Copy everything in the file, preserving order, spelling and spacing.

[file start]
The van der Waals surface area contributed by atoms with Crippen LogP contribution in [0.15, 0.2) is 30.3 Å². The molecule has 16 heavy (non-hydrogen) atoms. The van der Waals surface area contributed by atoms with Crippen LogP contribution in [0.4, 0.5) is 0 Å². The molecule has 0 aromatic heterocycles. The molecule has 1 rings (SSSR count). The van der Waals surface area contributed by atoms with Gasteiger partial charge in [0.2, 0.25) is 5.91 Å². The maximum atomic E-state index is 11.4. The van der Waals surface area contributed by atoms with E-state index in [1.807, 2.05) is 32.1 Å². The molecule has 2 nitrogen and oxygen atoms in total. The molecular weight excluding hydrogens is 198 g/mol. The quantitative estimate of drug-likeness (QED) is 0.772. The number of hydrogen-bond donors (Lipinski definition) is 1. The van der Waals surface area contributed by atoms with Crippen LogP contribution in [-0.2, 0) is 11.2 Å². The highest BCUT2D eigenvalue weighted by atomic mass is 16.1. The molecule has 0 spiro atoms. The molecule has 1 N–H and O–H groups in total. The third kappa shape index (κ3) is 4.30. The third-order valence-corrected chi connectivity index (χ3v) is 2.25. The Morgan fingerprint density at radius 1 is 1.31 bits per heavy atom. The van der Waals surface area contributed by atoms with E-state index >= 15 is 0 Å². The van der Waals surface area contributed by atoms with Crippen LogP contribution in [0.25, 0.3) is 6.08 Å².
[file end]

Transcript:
The van der Waals surface area contributed by atoms with Crippen LogP contribution in [0.15, 0.2) is 30.3 Å². The molecule has 16 heavy (non-hydrogen) atoms. The van der Waals surface area contributed by atoms with Crippen LogP contribution in [0.4, 0.5) is 0 Å². The molecule has 0 aromatic heterocycles. The molecule has 1 rings (SSSR count). The van der Waals surface area contributed by atoms with Gasteiger partial charge in [0.2, 0.25) is 5.91 Å². The maximum atomic E-state index is 11.4. The van der Waals surface area contributed by atoms with E-state index in [1.807, 2.05) is 32.1 Å². The molecule has 2 nitrogen and oxygen atoms in total. The molecular weight excluding hydrogens is 198 g/mol. The quantitative estimate of drug-likeness (QED) is 0.772. The number of hydrogen-bond donors (Lipinski definition) is 1. The van der Waals surface area contributed by atoms with Crippen LogP contribution in [-0.2, 0) is 11.2 Å². The highest BCUT2D eigenvalue weighted by atomic mass is 16.1. The molecule has 0 spiro atoms. The molecule has 1 N–H and O–H groups in total. The third kappa shape index (κ3) is 4.30. The third-order valence-corrected chi connectivity index (χ3v) is 2.25. The Morgan fingerprint density at radius 1 is 1.31 bits per heavy atom. The van der Waals surface area contributed by atoms with E-state index >= 15 is 0 Å². The van der Waals surface area contributed by atoms with Crippen LogP contribution in [0.25, 0.3) is 6.08 Å².